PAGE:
What do I do if I hit an animal when driving?

Report a dead or injured animal


What you need to do depends on the type of animal, and whether you were involved in an accident with it.

Report a car accident with an animal

You must stop and report the accident to the police if you hit any:

  • dogs

  • horses

  • cattle, eg cows

  • pigs

  • goats

  • sheep

  • donkeys and mules

You must do this as quickly as you can, whether the animal is killed or not.

Report an injured animal

Report an injured animal to the RSPCA in England or Wales or its equivalent in Scotland or Northern Ireland.

Telephone: 0300 1234 999 
Find out about call charges

Report a dead animal to your local council

You can report any dead animals you find on the road to the local council.

This includes wild animals like badgers and foxes, as well as domestic pets such as cats and dogs.

Top tips for beyond the driving test in Widnes! The MOTORWAY...


Even though motorways cause a great deal of fear in those that have not experienced them or have little experience, they are in fact the safest roads to drive on in Britain.

Motorway lanes are often wide and straight, have no roundabouts or right turns. Still, many of us prefer to avoid motorways by taking the longer route. Detailed in this section is the correct procedure for joining UK motorways, driving on motorways along with the rules.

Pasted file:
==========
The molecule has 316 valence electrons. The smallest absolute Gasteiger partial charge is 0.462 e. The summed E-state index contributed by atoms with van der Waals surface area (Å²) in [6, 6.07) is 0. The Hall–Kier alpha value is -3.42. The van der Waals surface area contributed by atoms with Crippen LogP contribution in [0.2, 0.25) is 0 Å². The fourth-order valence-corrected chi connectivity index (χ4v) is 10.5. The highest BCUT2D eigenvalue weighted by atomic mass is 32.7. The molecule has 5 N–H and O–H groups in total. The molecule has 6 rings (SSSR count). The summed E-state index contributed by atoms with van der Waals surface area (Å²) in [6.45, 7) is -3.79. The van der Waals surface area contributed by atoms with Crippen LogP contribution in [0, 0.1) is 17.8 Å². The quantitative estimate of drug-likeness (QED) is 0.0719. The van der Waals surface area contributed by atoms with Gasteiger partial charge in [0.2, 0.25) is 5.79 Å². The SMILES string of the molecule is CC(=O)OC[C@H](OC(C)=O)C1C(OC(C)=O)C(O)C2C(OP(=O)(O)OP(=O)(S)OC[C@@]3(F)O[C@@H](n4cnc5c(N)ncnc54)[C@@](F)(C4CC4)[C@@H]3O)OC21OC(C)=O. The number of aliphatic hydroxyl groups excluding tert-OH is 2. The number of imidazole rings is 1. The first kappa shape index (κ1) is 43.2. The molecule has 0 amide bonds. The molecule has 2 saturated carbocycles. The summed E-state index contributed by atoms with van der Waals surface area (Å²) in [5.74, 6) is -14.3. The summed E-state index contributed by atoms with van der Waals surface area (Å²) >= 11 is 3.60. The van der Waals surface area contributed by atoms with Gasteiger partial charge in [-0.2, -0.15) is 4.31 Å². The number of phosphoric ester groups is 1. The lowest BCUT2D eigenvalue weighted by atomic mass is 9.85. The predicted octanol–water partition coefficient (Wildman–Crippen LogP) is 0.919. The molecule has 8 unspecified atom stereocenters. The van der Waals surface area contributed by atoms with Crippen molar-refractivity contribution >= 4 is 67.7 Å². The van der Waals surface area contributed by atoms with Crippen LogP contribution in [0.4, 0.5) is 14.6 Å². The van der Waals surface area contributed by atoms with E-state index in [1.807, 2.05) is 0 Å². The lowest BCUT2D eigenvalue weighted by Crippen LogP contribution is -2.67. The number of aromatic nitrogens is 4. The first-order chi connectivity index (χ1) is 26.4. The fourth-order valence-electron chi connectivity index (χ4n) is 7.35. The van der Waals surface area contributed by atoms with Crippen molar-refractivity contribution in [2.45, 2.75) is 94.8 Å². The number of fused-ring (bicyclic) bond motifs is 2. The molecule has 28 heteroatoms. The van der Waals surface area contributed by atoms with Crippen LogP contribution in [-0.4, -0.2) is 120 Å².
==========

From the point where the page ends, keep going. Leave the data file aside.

Provided are tutorials complete with diagrams and motorway road signs for safe motorway driving.


This is the part that most people dread, especially when joining a busy motorway.

Joining a motorway is essentially the same as joining a dual carriageway, which most of us have done. With practice, you will become more confident and find the process easier. The main process for joining a motorway is:

  • to assess the traffic on the motorway as early as possible from the slip road and to adjust your speed to a similar speed that they are driving.
  • signal to the right before joining to show your intention of joining. This especially allows other traffic to see you at night.
  • give priory to traffic already on the motorway. Usually traffic will slow down or move to another lane if it appears difficult for you to access the carriageway.
  • frequently look into your right mirror and over your right shoulder before joining to ensure it is safe.
  • not to drive on the hard shoulder, but once joined, stay in the left lane until you have become accustomed with the speed and conditions.

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